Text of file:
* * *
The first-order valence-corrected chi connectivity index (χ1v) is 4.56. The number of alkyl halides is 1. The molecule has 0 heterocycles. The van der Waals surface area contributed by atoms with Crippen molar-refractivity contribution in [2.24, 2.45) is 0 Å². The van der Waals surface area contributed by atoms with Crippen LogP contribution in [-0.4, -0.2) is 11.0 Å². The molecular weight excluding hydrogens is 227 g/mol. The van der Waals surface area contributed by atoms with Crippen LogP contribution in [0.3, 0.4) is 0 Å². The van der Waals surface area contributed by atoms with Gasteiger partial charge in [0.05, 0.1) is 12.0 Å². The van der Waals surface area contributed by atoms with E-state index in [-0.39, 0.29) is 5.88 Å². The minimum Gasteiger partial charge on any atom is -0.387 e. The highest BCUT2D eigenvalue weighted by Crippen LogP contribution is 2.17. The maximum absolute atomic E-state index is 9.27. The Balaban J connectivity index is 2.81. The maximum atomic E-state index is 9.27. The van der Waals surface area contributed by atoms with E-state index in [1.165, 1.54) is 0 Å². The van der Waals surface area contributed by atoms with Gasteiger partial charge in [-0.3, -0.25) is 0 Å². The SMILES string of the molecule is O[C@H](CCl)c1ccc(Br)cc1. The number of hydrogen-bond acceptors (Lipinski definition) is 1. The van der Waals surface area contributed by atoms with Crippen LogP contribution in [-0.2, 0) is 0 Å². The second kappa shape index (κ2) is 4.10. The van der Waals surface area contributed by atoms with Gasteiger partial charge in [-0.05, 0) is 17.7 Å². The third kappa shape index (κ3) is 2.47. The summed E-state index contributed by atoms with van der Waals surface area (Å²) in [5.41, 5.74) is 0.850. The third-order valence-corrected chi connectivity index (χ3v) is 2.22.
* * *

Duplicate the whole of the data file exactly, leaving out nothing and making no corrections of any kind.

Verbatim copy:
The first-order valence-corrected chi connectivity index (χ1v) is 4.56. The number of alkyl halides is 1. The molecule has 0 heterocycles. The van der Waals surface area contributed by atoms with Crippen molar-refractivity contribution in [2.24, 2.45) is 0 Å². The van der Waals surface area contributed by atoms with Crippen LogP contribution in [-0.4, -0.2) is 11.0 Å². The molecular weight excluding hydrogens is 227 g/mol. The van der Waals surface area contributed by atoms with Crippen LogP contribution in [0.3, 0.4) is 0 Å². The van der Waals surface area contributed by atoms with Gasteiger partial charge in [0.05, 0.1) is 12.0 Å². The van der Waals surface area contributed by atoms with E-state index in [-0.39, 0.29) is 5.88 Å². The minimum Gasteiger partial charge on any atom is -0.387 e. The highest BCUT2D eigenvalue weighted by Crippen LogP contribution is 2.17. The maximum absolute atomic E-state index is 9.27. The Balaban J connectivity index is 2.81. The maximum atomic E-state index is 9.27. The van der Waals surface area contributed by atoms with E-state index in [1.165, 1.54) is 0 Å². The van der Waals surface area contributed by atoms with Gasteiger partial charge in [-0.3, -0.25) is 0 Å². The SMILES string of the molecule is O[C@H](CCl)c1ccc(Br)cc1. The number of hydrogen-bond acceptors (Lipinski definition) is 1. The van der Waals surface area contributed by atoms with Crippen LogP contribution in [-0.2, 0) is 0 Å². The second kappa shape index (κ2) is 4.10. The van der Waals surface area contributed by atoms with Gasteiger partial charge in [-0.05, 0) is 17.7 Å². The third kappa shape index (κ3) is 2.47. The summed E-state index contributed by atoms with van der Waals surface area (Å²) in [5.41, 5.74) is 0.850. The third-order valence-corrected chi connectivity index (χ3v) is 2.22.